9. Add 1µl enzyme for each sample to reaction buffer
10. Retrieve samples from thermocycler
11. Add 10 µl master mix (reaction buffer + enzyme) to cooled samples
12. Use Gary WGA directory WGAv2

  • Incubate at 30°C for 90 min; Heat to 65 °C for 10 min; Cool to 4°C forever

13. Retrieve samples from thermocycler; spin down
14. Add 80µl of EB buffer to cooled samples (found in Qiagen MinElute PCR Purification Kit)
15. Transfer to 1.7ml labeled epitubes (sample name and WGA)

Polymerase Chain Reaction (PCR): General Introduction Striptubes.jpg

A PCR contains the following necessary reagents:

  • PCR-buffer. Salt and pH-stabiliser. User stock of 10x is kept in your box.
  • MgCl2. Salt which is required for the Taq polymerase to work. The standard rxn concentration is 1.5 mM (range 1-4). Higher concentrations makes the Taq polymerase less specific and favours amplifications of short fragments. Too much MgCl2 often results in multiple bands. User stock of 25mM is kept in you.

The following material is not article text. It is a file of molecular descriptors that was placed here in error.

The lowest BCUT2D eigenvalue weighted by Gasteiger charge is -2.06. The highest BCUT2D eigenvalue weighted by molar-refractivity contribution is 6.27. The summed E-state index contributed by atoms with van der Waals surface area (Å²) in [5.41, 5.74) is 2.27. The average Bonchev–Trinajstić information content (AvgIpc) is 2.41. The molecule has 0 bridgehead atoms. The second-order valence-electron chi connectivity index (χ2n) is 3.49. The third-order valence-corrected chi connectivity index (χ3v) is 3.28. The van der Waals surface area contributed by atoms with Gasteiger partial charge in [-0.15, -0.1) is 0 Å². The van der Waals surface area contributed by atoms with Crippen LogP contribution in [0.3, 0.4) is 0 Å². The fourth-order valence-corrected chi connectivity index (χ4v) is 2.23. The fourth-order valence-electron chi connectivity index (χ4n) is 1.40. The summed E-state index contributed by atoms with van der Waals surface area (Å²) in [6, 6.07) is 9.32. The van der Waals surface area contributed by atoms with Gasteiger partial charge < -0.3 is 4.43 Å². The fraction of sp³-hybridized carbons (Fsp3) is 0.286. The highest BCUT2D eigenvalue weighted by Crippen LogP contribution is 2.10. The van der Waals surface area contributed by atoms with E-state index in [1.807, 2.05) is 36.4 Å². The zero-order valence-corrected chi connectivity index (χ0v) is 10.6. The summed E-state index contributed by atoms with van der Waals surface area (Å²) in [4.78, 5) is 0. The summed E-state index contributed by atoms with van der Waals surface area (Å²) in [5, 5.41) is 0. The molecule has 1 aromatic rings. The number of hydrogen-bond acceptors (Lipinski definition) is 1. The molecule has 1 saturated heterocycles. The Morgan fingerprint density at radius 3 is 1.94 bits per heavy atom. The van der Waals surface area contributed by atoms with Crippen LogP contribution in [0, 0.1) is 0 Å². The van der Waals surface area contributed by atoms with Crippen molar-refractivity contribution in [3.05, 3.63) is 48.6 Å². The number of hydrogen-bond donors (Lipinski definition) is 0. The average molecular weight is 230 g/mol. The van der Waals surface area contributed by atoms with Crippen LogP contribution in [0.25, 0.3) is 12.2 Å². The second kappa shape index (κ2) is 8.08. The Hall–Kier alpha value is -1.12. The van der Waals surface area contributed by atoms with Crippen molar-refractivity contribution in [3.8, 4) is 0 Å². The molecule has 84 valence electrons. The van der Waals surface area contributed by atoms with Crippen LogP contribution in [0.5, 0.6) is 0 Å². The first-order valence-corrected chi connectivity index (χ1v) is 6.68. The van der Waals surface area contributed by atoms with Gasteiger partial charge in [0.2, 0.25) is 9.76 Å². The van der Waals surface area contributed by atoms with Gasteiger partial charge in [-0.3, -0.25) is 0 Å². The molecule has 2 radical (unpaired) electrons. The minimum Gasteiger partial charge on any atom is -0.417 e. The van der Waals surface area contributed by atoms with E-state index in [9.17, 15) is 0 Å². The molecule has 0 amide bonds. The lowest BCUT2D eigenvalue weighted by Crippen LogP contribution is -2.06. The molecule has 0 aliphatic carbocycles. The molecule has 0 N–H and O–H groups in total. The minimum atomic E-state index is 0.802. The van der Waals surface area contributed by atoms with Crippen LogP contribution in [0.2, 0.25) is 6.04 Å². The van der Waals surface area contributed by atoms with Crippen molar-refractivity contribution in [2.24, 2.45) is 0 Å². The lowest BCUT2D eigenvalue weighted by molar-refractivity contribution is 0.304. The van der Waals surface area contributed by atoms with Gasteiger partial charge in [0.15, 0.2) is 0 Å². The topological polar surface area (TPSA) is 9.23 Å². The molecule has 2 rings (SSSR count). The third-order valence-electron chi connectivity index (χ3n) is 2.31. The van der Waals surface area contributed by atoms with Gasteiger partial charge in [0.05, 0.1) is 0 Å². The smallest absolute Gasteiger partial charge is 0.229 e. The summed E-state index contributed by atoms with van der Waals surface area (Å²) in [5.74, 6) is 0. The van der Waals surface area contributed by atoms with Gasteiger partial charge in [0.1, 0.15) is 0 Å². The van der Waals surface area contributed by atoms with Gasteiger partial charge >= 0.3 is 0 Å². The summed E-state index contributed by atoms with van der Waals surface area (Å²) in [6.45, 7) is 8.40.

• dNTPs. Free nucleotides (Gs, As, Ts and Cs) of which the artificial DNA copies are made. User stock (10 mM of dNTP Mix, which has 2.5mM of each dNTP) is kept in your box.
  • Primers. Single stranded DNA (oligonucleotides), usually the length of 18-30 bp. Primers used for RAPD are normally shorter, 10-15 bp. Stock solutions at 100µM are normally, and user stocks at 10µM are stored in your PCR box.
  • Taq DNA polymerase. The enzyme that puts the free nucleotides together. It starts at the 3' end of the primer and uses the complementary DNA strand as a template. User stock of 5 units/µl is kept in your box.
  • Template DNA. The source of DNA for the PCR amplification. This could be DNA extracted from blood, skin, feathers, or old PCR products. We use a standard concentration at 25 ng/µl but depending on the organism and protocol, the concentration might need further adjustments (5-100 ng/µl).